Abstract

Purpose

This study aims to examine the relationships among some important factors and perceived personal safety in public places, using Nigerian urban shopping centers as case studies. Following the evidence from previous studies, the present study hypothesizes that individual characteristics influence perceived personal safety in shopping centers, and users’ perceived safety is affected by the shopping centers’ environmental attributes.

Design/methodology/approach

Two shopping centers were selected as cases for the study. Systematic sampling technique was used to select participants. Respondents were asked to answer closed-ended questions pertaining to environmental-design satisfaction, socio-economic and demographic characteristics and shopping center use. In total, 784 users participated in the survey. However, only 440 users properly completed the interview: 219 from Aleshinloye and 221 from Gbagi. Environmental design, socio-economic and demographic characteristics and shopping center use are independent variables, whereas perceived safety is a dependent variable. Data were analyzed using descriptive statistics, factor analysis and Man–Whitney U and Kruskal–Wallis tests.

Findings

Results show that fear of crime is the most important factor, explaining 28.16 per cent of the total variance in perceived safety. Nevertheless, findings show that demographic factors have a significant impact on perceived safety as well. There is also a strong association between perceived safety and the use of shopping centers, as Aleshinloye, which is perceived safer, has been more frequently used than Gbagi. Furthermore, environmental design appears as a significant factor for perceived safety in shopping centers, as users of Aleshinloye’s facilities have a better perceived safety from crime, better way-finding ability and more environmental-design satisfaction than users of Gbagi.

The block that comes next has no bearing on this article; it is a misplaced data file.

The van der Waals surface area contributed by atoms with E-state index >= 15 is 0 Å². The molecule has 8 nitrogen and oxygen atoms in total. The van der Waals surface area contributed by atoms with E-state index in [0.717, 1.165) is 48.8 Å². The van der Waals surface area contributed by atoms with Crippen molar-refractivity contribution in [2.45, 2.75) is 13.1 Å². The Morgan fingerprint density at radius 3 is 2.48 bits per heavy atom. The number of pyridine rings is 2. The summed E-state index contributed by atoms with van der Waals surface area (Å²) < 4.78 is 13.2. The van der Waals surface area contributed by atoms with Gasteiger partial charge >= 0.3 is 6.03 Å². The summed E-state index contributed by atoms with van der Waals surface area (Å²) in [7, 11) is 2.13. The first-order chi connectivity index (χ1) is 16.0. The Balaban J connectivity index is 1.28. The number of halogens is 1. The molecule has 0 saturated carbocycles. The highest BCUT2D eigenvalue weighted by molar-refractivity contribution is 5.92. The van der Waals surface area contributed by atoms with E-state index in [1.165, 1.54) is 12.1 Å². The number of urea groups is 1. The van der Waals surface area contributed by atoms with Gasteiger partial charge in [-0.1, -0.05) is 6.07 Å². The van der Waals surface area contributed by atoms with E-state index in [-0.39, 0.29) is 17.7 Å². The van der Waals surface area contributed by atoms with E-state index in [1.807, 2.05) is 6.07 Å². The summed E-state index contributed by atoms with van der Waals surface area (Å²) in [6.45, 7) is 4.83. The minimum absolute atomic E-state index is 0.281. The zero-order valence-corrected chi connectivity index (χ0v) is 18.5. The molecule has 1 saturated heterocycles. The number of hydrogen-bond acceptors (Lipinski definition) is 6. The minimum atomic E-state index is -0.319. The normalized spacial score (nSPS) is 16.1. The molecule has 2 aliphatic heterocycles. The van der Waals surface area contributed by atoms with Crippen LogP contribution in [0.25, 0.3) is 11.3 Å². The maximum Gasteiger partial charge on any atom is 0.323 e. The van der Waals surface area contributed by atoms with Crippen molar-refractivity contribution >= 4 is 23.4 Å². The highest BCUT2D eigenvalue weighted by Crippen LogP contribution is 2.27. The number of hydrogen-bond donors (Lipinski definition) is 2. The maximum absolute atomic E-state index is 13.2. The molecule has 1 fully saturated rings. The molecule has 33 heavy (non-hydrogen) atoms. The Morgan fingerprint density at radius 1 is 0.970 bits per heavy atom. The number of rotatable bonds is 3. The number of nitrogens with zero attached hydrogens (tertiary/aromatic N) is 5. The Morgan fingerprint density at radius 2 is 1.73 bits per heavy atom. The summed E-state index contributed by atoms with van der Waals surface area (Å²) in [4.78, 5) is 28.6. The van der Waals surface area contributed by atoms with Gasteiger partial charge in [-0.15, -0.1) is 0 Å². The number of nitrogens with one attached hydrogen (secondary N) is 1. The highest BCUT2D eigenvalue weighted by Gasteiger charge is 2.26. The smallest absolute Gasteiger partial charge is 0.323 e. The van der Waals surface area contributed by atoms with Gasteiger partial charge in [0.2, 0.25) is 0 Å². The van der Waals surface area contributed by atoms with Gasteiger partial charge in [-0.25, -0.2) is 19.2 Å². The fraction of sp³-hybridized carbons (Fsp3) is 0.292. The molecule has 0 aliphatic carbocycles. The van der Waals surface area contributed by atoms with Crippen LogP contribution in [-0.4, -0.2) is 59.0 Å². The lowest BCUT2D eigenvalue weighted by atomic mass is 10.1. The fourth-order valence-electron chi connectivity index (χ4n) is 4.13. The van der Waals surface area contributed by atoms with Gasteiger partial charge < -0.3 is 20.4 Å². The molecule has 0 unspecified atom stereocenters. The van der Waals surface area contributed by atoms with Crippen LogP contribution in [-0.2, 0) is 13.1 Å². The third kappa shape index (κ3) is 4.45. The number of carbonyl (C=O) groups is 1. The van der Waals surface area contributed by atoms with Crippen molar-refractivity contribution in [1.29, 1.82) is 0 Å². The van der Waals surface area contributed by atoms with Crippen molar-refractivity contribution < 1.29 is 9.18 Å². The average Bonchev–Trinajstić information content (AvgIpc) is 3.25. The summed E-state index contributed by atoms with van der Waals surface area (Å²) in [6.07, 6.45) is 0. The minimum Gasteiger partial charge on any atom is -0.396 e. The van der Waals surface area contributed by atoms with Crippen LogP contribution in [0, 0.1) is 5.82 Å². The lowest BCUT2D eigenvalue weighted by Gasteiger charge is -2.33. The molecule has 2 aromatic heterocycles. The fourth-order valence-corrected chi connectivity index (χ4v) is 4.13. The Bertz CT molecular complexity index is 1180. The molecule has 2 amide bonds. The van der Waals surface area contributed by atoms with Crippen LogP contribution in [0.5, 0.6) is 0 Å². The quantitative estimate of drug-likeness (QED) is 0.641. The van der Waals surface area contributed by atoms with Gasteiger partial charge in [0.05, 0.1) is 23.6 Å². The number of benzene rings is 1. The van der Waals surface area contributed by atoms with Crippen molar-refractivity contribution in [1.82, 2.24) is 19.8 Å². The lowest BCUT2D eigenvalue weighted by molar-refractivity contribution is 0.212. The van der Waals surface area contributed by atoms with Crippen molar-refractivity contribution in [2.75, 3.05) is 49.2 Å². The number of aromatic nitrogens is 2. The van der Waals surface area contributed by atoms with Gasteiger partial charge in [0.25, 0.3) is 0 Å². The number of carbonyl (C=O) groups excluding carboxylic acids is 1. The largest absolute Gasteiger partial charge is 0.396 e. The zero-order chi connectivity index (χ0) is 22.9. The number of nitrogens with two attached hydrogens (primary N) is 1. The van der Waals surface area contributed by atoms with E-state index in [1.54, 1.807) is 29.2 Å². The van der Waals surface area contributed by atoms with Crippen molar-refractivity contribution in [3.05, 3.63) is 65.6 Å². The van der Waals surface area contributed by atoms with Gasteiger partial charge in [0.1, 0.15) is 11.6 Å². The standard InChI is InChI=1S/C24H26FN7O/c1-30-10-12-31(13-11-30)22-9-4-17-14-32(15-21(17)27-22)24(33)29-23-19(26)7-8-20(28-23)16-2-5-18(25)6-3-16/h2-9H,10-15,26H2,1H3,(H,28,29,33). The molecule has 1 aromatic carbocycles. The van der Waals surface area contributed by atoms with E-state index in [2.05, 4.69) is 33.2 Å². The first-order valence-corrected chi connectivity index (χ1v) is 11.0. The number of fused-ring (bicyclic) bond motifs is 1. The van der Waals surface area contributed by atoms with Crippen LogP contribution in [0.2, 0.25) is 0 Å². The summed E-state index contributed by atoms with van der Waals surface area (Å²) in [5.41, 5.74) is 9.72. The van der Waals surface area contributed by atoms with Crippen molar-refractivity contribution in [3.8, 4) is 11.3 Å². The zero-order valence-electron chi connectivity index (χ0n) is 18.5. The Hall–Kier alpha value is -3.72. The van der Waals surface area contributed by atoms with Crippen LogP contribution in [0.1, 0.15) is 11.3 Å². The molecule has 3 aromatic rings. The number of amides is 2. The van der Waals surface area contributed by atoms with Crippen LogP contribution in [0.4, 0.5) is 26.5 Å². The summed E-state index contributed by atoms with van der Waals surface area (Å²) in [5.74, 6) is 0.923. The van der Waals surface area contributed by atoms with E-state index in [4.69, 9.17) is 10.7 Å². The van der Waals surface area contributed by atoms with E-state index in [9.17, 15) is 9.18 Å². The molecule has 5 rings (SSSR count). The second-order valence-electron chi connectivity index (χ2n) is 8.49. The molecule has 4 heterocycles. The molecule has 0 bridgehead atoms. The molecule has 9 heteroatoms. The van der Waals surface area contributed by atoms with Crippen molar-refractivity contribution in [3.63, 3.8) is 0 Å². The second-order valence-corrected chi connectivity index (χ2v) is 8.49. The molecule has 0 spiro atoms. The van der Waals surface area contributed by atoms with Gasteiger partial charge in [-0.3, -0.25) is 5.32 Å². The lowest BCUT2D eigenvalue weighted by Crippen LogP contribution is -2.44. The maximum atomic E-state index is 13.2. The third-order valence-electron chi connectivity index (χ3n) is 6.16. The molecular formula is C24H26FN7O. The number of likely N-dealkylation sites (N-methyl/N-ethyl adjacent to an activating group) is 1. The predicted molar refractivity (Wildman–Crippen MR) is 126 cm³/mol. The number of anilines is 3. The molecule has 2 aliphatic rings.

Practical implications

The study recommends the provisions of design or security precautions that prevent the fear of crime and improve way-finding capacity and environmental-design satisfaction in urban shopping facilities. Specifically, it is important to have environmental security precautions such as closed circuit televisions, good and functional lighting and private security staff, especially for women and the elderly, in urban commercial centers as these precautions could enhance their sense of personal safety.

Originality/value

Previous studies on shopping centers’ security have mainly concentrated on the relationship between fear of crime, perceived safety and associated factors. No studies to date have explored how way-finding ability affects perceived safety of users of shopping centers. This study contributes to the existing literature, revealing way-finding anxiety to be another important dimension of perceived safety in urban shopping centers.

Details

Journal of Place Management and Development, vol. 12 no. 2
Type: Research Article
ISSN: 1753-8335

Keywords

To view the access options for this content please click here
Article
Publication date: 15 July 2011

Leanne Monchuk

Crime Prevention through Environmental Design (CPTED) aims to make the built environment less vulnerable to crime and disorder through its design. CPTED is applied in…

Abstract

Purpose

Crime Prevention through Environmental Design (CPTED) aims to make the built environment less vulnerable to crime and disorder through its design. CPTED is applied in practice by Architectural Liaison Officers/Crime Prevention Design Advisors employed within each police force in England and Wales. Their aim is to advise built environment professionals (architects and planners) how opportunities for crime and disorder can be minimised through the design of a development without compromising on the design quality. The purpose of this paper is to provide an overview of relevant literature and an example of one force's promising, but as yet unevaluated, approach to embedding CPTED early in the planning process.